While Facebook will definitely include predictions, outbursts, and reactions – people will be on Twitter and keeping with up the action in real time. According to the research Twitter has done with DB5, “75% of sports fans on Twitter use the platform to follow their favorite teams and athletes, and 61% follow their Twitter feed and/or Tweet while watching sports on TV. Nearly half (49%) say they feel as close to the action following games on Twitter as they do watching them on TV.”

Last year, Nielsen Twitter TV Ratings found that in the US, TV broadcasts of the tournament generated 14.1M Tweets and 1.6B Tweet impressions.

Even if your team was ripped off and wasn’t selected for the tourney (Miami Hurricanes, Temple Owls), this is an exciting time in sports. The college players play with not only skill, but so much passion and heart – that it is not as easily predictable as the major professional sports. Anything can happen and there will be “madness” indeed. Duke (3) was upset last year by Mercer (14) and Twitter exploded and it actually became more tweeted about than even the Championship final. Duke is a #1 seed this year, people love to hate Duke, so let’s see how they do this year. Another story to follow is Kentucky, also a #1 seed – they went the entire season undefeated, how long will the ride last?

There are so many experts and self-presumed experts on Twitter right now, it is easy to learn more about the players, the coaches, the matchups, predictions and more. It becomes fun and addictive to stay in the know and follow along as it goes. No matter if you are using Twitter for personal or professional use during #MarchMadness, you will want to be in the know.

In 2014, Twitter users were as engaged on game days as they were on non-game days, so this a great chance for brands to be involved and jump into the conversation as well. Be prepared to be locked in until at least April 7 (Championship game is April 6), fans are watching and responding, they want a brand they feel like they are watching the tournament with, not being sold to while trying to enjoy it. Brands need to respect the intensity of the game and the fans. People tend to have deep ties to college sports and it is not just a random or forced association.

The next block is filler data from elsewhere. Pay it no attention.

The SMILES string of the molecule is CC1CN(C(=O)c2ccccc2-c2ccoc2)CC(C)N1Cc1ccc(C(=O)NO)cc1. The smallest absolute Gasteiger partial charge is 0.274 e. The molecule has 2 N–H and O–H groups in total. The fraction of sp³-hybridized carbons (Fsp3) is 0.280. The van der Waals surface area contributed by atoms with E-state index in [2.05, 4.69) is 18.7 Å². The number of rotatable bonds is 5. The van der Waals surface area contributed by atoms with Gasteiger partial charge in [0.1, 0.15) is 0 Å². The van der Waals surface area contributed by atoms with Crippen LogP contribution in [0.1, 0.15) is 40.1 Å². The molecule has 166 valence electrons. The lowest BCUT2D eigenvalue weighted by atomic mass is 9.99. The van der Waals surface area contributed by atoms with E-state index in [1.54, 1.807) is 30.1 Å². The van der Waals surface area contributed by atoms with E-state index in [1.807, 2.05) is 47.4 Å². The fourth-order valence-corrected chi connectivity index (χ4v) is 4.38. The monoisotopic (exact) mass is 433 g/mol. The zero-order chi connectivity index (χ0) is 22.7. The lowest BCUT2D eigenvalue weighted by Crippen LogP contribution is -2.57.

As I said in my blog for Get in the Game: Tips for Tweeting on Super Sunday, this is an opportunity for you and your brands to connect and engage on a more natural level and develop meaningful interactions and relationships. With games starting March 17 and ending on April 6, this gives you a lot more time to build and strengthen those bonds with fans, followers, and possible/future fans and followers. Do not waste any more time, jump in now.

As far as who my predictions are to win? Well, we are doing an office pool and I believe in the jinx. So, let’s talk more in a few weeks. When I’m not at work, you can be sure I’ll be tweeting along. @Meddafore If you feel like throwing your predictions out there, feel free to do so. If you think there is a better platform for #MarchMadness engagement, please let me know that too.

As always, I welcome any and all comments and if you like what you read be social and share.

Quick and Dirty Tips to Improve Media Outreach

By: Gina Mason

In honor of the release of Forbes’ annual billionaire list, I thought it would be appropriate to quote the world’s wealthiest man. “If I was down to my last dollar, I would spend it on public relations.” – Bill Gates

Mr. Gates knows the value in public relations and acknowledges that media attention is still one of the best tactics to get your brand/company/product out there to the masses. Yes, advertising and social media are extremely useful, but there is no better way to get your brand and message out there than receiving (free) attention in a newspaper, magazine or TV show. However, media outreach and attention can be very difficult to obtain if you don’t have an established PR pro utilizing their media relationships to get that next big media hit.

For those of you DIYers who don’t use a PR firm, here are 12 of my favorite tips from media guru, Jeff Bullas that you can employ to “establish, improve, and solidify your outreach capabilities.” (Caution: for best results leave the media outreach to the PR pros)